Padfield can be credited with taking no sides in this book, he is critical in his analyses and evaluations of all the major combatants submarine operations. His descriptions of the features and shortcomings of the major weapon systems are uncompromising.
It is fair to say that the book is not perfect. Although mind boggling complete in its depth. It is more of a synthesis of already existing ideas and information and doesn’t even try to break new ground in either description or evaluation of the submarine and its role in World War Two naval warfare, both tactically and strategically.
The book has a comprehensive chronology in the back. Also extensive notes and references are included.
When the Devil Dances is the third in the Posleen War or Legacy of the Aldenata series by John Ringo. The first two novels in the series are A Hymn before Battle and Gust Front. Devil is followed up by Hell’s Faire.
In this one earth has been invaded and largely occupied by the vicious Posleen. 90% of the human population has been literally eaten. The only parts of the Terra holding out are the high mountain regions of Europe and Asia, non-continental islands and the American heartland bordered by the Rockies and Appalachian mountains. Major Mike “Mighty Mite” O’Neal the hero and commander of the 555th Mobile Infantry fights the alien tide with everything he has, but he is blocked at many turns by the Galactics that are trying to “tame” the wild humans and reduce the whole human race to Janissary status.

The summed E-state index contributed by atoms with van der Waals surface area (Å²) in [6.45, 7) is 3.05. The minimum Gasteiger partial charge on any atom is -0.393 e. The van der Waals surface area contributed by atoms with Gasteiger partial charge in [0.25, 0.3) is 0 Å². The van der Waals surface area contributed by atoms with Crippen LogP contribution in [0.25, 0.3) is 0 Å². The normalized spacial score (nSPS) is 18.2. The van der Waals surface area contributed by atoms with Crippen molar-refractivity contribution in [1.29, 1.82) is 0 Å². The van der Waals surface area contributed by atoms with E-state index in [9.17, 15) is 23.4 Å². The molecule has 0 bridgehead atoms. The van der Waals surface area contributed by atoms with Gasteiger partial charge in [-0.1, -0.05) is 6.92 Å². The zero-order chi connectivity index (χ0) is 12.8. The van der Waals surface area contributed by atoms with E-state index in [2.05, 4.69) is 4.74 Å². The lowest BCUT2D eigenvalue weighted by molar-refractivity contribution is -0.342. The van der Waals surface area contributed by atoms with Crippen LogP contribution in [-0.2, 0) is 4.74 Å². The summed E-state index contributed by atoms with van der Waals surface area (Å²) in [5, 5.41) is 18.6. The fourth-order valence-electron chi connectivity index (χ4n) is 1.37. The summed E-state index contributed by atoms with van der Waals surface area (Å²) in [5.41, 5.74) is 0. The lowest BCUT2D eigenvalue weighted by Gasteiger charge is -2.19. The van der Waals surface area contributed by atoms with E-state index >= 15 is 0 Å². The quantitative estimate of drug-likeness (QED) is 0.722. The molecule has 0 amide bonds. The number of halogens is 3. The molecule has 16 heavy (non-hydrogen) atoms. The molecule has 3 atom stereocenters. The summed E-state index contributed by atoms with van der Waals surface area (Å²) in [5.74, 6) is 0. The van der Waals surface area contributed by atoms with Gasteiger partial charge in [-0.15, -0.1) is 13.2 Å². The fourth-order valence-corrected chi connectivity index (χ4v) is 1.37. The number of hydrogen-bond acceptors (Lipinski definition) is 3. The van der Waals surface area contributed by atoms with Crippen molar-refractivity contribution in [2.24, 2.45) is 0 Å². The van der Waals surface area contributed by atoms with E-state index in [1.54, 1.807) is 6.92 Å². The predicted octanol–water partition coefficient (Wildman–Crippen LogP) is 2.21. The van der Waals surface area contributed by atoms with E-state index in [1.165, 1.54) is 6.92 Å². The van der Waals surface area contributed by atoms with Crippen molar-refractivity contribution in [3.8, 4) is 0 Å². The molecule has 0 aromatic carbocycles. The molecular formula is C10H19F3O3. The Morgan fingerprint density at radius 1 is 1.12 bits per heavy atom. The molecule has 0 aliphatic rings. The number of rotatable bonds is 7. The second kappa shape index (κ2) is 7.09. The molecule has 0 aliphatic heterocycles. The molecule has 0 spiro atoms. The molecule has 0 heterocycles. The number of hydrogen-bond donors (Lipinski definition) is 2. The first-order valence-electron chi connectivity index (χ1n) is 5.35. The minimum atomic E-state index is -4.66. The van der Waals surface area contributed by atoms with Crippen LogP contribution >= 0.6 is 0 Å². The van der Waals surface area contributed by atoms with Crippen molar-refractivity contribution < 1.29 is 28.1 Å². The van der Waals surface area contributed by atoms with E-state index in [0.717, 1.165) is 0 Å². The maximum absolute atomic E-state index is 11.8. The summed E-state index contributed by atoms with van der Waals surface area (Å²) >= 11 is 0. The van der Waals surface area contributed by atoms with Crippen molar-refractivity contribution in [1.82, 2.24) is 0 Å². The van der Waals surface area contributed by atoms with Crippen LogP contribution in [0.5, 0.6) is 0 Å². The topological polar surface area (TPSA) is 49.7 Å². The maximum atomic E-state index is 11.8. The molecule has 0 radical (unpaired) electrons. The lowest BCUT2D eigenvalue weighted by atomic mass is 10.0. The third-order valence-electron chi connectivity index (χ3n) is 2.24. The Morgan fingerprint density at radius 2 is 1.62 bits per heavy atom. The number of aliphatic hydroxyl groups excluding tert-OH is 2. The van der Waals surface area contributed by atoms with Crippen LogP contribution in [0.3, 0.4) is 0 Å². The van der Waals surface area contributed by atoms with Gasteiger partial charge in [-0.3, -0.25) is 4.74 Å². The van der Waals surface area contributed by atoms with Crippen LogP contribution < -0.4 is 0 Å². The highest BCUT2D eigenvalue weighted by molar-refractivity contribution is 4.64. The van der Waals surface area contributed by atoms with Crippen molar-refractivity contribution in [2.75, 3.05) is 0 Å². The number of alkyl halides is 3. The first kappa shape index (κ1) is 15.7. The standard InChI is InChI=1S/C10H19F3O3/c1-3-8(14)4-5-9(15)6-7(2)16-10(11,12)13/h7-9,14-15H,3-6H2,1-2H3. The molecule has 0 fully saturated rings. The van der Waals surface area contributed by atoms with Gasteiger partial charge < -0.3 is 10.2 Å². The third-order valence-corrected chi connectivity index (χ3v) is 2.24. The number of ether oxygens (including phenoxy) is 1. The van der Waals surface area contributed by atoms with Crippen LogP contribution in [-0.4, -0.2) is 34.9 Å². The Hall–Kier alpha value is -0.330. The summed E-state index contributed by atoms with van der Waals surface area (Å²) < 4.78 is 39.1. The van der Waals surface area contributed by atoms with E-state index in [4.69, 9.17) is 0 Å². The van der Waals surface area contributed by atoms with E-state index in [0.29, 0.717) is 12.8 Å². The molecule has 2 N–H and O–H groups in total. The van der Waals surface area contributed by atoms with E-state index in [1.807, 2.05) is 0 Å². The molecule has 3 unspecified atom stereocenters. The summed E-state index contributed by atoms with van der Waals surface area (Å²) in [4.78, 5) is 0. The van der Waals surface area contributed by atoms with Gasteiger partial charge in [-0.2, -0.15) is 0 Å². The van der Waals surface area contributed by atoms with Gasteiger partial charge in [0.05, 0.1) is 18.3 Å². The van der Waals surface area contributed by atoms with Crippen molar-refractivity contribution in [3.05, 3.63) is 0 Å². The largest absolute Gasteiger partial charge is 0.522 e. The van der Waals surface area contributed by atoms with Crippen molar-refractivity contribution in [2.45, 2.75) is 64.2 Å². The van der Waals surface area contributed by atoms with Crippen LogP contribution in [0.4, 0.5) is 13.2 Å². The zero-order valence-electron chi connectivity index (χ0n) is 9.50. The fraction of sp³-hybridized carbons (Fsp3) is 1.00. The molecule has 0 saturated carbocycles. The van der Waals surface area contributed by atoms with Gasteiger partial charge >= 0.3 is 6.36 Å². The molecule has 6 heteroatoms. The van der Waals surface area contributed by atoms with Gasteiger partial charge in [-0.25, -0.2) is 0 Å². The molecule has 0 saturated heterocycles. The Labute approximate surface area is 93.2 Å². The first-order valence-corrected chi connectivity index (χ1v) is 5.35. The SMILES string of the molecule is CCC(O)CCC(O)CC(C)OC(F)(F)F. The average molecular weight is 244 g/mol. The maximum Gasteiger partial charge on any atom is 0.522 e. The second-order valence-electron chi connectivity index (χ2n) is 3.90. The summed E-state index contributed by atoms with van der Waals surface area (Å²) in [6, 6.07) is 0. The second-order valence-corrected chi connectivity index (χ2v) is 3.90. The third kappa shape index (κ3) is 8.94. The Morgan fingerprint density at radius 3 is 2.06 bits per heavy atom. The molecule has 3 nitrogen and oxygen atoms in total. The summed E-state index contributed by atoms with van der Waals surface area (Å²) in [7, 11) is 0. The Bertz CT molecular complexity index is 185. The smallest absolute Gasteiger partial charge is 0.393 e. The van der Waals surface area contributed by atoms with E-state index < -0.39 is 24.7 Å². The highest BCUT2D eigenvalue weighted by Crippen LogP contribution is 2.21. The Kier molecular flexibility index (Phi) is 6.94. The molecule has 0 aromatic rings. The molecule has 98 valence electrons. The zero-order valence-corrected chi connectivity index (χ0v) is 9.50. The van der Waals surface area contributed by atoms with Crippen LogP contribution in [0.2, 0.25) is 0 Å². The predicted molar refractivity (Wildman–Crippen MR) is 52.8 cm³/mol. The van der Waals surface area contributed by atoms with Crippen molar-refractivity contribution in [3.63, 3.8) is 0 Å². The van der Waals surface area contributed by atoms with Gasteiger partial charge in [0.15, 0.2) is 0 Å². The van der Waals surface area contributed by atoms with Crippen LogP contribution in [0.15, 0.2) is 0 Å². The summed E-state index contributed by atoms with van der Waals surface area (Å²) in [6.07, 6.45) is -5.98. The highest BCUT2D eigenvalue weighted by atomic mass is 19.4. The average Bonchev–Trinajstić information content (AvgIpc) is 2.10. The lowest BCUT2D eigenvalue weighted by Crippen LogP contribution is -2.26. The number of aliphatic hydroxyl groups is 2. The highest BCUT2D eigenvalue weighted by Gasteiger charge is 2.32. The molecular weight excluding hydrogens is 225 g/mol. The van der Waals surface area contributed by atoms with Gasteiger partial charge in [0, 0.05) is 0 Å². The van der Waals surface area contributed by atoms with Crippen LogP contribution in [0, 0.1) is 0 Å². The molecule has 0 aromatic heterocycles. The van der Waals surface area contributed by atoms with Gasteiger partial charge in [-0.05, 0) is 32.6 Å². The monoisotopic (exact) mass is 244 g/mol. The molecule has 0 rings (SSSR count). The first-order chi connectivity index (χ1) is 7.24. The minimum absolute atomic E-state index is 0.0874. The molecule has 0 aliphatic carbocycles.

Clearly part of a series of books, When the Devil Dances should not be read first. The reader should read the books in order, otherwise many of the events and characters will make little sense without having taken in the first two books in the series.
Ringo’s writing really shines in his intense details of the military operations and technology, some readers will no doubt say he is too detailed. The other high point in the writing are the battle scenes, full of blood, the strum and drang of warfare and the dark humor that often comes out of men in combat. In the battle scenes hyper velocity missile fly, anti-matter explodes, alien and humans die in big batches.
Ringo, an U. S. Army veteran, clearly pays homage to Heinlein’s Starship Troopers with his Armored Combat Suit (ACS) and the Mobile Infantry. But more importantly Ringo’s themes of military honor, service, self sacrifice and average men and women rising to circumstances are the same that Heinlein’s classic novel spoke too. Ringo’s characters fight and often die because it is the right and good thing to do. In the world of the novel, the bad guys are truly evil, the good guys are truly good and there are no grey areas.
If the reader is looking for a solid military science fiction action novel with stirring action scenes, good technology and no subtle philosophizing on the right and wrong of war, then they need look no further then When the Devil Dances and its companion books.